Defendant, in the present case, argues that under the four cases above, whether a payment is “due and payable” when made is determined solely by whether the defendant-employer has first acknowledged that the underlying injury is compensable under the Act. By such reasoning, it would follow that because defendant disputed the compensability of plaintiffs injury, no payment made by defendant during plaintiff’s disability was “due and payable” when made and defendant is therefore entitled to a credit for any and all such payments. Such a broad rule clearly was not contemplated by our Supreme Court in Foster when it explicitly declined to include within its holding the possibility of a compensation plan with employee contributions. We likewise decline to adopt such a broad per se rule in the present case.
Defendant further argues that the analysis in Estes in regard to accumulated vacation and sick leave is inapplicable to the present case. Defendant characterizes Estes as a two-step analysis, with the first step being whether the employer has acknowledged that the injury is compensable under the Act. Defendant contends that, because it did not acknowledge the compensability of plaintiffs injury, the second step in Estes does not apply. It is true that Estes held, not that accumulated vacation and sick leave payments are “due and payable” when made, but that such payments are not tantamount to workers’ compensation and therefore cannot be excess compensation under Moretz. However, the reasoning underlying the holding in Estes is equally applicable to the present case.
In Estes, we held that accumulated vacation and sick leave do not function as a wage replacement program like workers’ compensation. We now hold that payments for such vacation and sick leave are “due and payable” when made because they have been earned by the employee and are not solely under the control of the employer. The policy concerns raised in Foster are unaffected since, unlike the private disability plan in Foster, the use of accumulated vacation and sick leave does not function as a wage replacement program. Accumulated vacation and sick leave are not guaranteed to be available when needed because they must first accumulate. They do not present the possibility of a double recovery because, if not used while injured, such accumulated leave may be used later with no diminished effect. There is no reason that the lack of a credit to an *433employer for payments for accumulated vacation and sick leave during a disability, as opposed to any other time, would serve as a disincentive to allowing employees to accumulate such leave. The reasoning behind the Foster decision is not diminished by our holding that payments for accumulated vacation and sick leave are “due and payable” under N.C. Gen. Stat. § 97-42 when made.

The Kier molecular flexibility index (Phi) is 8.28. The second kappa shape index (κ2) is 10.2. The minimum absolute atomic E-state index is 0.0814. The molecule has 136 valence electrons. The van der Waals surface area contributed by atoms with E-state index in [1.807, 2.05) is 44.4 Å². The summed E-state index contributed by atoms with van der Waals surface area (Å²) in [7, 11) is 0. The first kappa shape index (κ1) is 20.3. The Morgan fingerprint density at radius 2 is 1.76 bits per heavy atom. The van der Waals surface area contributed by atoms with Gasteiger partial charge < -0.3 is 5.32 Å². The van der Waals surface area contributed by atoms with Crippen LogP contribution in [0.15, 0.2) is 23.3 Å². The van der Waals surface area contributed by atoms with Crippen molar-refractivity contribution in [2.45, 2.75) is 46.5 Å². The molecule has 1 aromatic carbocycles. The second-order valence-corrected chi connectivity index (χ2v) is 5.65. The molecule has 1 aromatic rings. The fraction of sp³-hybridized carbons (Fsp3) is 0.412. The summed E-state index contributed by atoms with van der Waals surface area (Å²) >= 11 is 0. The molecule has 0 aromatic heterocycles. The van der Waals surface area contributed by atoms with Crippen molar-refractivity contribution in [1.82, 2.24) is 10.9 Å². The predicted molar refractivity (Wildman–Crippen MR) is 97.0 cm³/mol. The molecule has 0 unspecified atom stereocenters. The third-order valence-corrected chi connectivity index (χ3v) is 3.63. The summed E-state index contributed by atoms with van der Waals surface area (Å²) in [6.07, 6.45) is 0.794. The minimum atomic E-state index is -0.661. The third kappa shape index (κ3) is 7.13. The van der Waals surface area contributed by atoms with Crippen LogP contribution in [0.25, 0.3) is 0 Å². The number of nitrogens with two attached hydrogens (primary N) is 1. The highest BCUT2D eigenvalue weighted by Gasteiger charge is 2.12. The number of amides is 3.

Defendant finally argues that Lowe requires defendant be granted a credit for payments made to plaintiff. However, as in Foster, there is no indication in Lowe that the “sick leave compensation” granted to plaintiff was anything other than a private disability plan fully funded by the employer. We conclude that, insofar as our holding in the present case is permissible under Foster, it is permissible under Lowe as well.
Thus, we hold that the Commission’s legal conclusion that plaintiff’s vacation and sick leave payments were “due and payable” when made is supported by its Finding of Fact No. 13. However, we hold that the Commission’s Conclusion of Law No. 7 that defendant is entitled to a credit for those payments is unsupported by Finding of Fact No. 13, as the only provision in N.C. Gen. Stat. § 97-42 allowing a credit to an employer for payments made to an injured employee is for payments not “due and payable” when made.
Defendant also assigns error to the Commission’s Conclusion of Law No. 8 that plaintiff is entitled to have a portion of her accumulated vacation and sick leave restored, on the grounds that the Commission lacks jurisdiction under the Act to so order defendant. We need not address defendant’s jurisdictional argument because, insofar as defendant is not entitled to a credit under Conclusion of Law No. 7, plaintiff is not entitled to restoration of vacation and sick leave under Conclusion of Law No. 8. We therefore dismiss defendant’s assignment of error as moot.
We reverse and remand the Commission’s opinion and award for appropriate modification of the award in that Conclusions of Law Nos. 7 and 8 are in error.
Reversed and remanded.
Judges GREENE and CAMPBELL concur.